Hong Kong: A Lot of Walking goes a Long Way

I’m sitting against the window in my room with my big headphones on listening to Ambulance LTD. I feel sort of like Charlotte in Lost in Translation. Maybe thats a stretch – but whatever. I haven’t blogged yet because I really haven’t had a second to breathe. Hong Kong is amazing. And I’m going to take some time now to go through the highlights of the first two days. I would love to write about everything- but I’ve just done too much.

The first thing you notice about Hong Kong is the signs. They’re everywhere and they hang down from the buildings like tree trunks. In the neighborhood we’re staying in, Sham Shui Po, they’re almost all in only chinese. When you get further into the city you see more english (and engrish). I could take a million pictures of all the signs and the awesome neon – but it wouldn’t do the density justice.
Thats what really stands out about every aspect of Hong Kong – density. The amounts of people; The narrowness of the buildings; the general layout. Dense.

The second thing I noticed was the scaffolding. What’s the big deal about scaffolding?, you ask. Easy – Its all bamboo. Even for this large inner city building, not a steal bar or PVC pipe in sight. All bamboo. And not only that but its everywhere. Hanging out over buildings, supporting heavy loads, incredible.

The next was the sheer verticality of the city. My brother described it really well. Imagine taking the island of Manhattan in between your hands and pushing towards the center. The buildings get taller and closer together. Central Park becomes a large mountain. And everything become tightly packed. That’s what Hong Kong Island is like. Everything is up.

You notice this especially when going from Central to the mid-levels. Though you can do this by bus – the easiest way is The Escalator. There is a series of many escalators going up one level at a time up the gradient of the hill that stands behind central Hong Kong. It’s quite surreal to think that for a large number of people a commute is the ride up and down a series of escalators. They run down for four hours in the morning (rush hour), and back up the rest of the day.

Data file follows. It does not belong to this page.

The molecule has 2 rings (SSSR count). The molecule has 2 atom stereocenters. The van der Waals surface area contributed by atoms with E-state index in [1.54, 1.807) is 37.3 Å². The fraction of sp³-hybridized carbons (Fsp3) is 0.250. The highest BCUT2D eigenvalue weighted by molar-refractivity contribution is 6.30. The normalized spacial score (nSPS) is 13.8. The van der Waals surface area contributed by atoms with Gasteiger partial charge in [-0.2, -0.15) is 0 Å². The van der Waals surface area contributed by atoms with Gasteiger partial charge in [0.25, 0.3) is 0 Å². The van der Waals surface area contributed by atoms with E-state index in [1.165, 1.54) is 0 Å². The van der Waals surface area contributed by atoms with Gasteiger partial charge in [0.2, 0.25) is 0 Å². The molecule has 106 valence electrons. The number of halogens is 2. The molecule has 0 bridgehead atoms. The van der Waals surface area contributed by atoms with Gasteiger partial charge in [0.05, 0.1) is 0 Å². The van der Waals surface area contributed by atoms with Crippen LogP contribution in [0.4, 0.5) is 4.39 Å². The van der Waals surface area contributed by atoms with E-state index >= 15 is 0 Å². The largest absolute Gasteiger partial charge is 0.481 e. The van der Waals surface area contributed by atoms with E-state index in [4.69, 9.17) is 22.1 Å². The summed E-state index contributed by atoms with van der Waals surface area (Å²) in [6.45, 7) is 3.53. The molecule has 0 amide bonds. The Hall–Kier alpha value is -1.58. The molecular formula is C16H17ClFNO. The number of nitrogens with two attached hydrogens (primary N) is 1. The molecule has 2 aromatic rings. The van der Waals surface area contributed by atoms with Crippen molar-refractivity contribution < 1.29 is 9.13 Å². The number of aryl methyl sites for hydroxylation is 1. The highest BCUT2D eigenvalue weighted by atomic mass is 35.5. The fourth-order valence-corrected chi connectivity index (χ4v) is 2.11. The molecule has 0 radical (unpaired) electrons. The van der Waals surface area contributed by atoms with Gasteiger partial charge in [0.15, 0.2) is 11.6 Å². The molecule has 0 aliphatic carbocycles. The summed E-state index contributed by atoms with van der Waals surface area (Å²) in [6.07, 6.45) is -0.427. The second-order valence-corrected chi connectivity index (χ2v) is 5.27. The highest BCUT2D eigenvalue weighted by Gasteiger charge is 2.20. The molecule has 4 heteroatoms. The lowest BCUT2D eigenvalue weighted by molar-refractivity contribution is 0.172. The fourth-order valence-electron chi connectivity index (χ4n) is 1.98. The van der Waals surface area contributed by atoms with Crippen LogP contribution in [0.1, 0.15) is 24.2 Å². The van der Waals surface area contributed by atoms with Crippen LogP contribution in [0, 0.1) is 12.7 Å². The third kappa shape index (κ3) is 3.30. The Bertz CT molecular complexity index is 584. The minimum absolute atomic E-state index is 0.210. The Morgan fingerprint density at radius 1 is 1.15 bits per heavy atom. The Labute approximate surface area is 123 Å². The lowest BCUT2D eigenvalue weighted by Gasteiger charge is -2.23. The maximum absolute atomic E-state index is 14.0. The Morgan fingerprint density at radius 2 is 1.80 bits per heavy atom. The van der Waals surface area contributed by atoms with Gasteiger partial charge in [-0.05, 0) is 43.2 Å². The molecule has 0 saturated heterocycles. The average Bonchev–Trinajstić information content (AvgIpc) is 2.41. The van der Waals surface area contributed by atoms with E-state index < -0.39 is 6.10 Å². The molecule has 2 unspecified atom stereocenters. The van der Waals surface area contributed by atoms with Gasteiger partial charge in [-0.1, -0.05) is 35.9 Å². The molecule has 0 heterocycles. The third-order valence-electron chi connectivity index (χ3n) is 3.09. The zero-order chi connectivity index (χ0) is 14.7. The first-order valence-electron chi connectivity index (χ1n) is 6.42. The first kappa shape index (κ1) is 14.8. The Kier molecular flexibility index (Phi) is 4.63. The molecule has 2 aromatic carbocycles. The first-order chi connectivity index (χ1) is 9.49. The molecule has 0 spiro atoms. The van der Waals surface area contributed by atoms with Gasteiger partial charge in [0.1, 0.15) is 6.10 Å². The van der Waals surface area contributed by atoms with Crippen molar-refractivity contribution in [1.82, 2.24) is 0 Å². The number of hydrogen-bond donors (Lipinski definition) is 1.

This all leads back to the fact that HK is a new city. Unlike NYC or Paris which have been big cities for a long time, Hong Kong became a metropolis much later. This allowed them to incorporate all these modern and really efficient municipal services, like the escalators and the very very modern and well designed subway (The MTR).

In this way HK is a paradox, though. It at once super modern and traditional. Its a constant clash between these two that make it so interesting.

I have much more to write – but I’m just still recovering from all the walking. I’ll keep posting pictures though. And I’ll write more very soon. I promise.

One Response to “Hong Kong: A Lot of Walking goes a Long Way”

Eric Smith Says: #


Very interesting comments about the city of Hong Kong. I’d surely like to visit– The escalator ride seems very appealing. Do people slide down the railings like in Stuy? I’d sure like to slide down the railings in Hong Kong one day.

But really, I think you’re doing a great thing with this blog. I know that there are subtle professional undertones going on here (perhaps so subtle that you’d want to erase this comment– go ahead by all means), but the fact that you’re writing without typos and perhaps for a possible employer really just enhances its readability. You know I have always thought that your writing could and should match the beauty of your layouts– with Quirkey you’ve finally done it. (I’m sure you’re doing it with your other new projects, but this is the one I’m looking at).

Anyway, hit me back when you get back to New York. Eric


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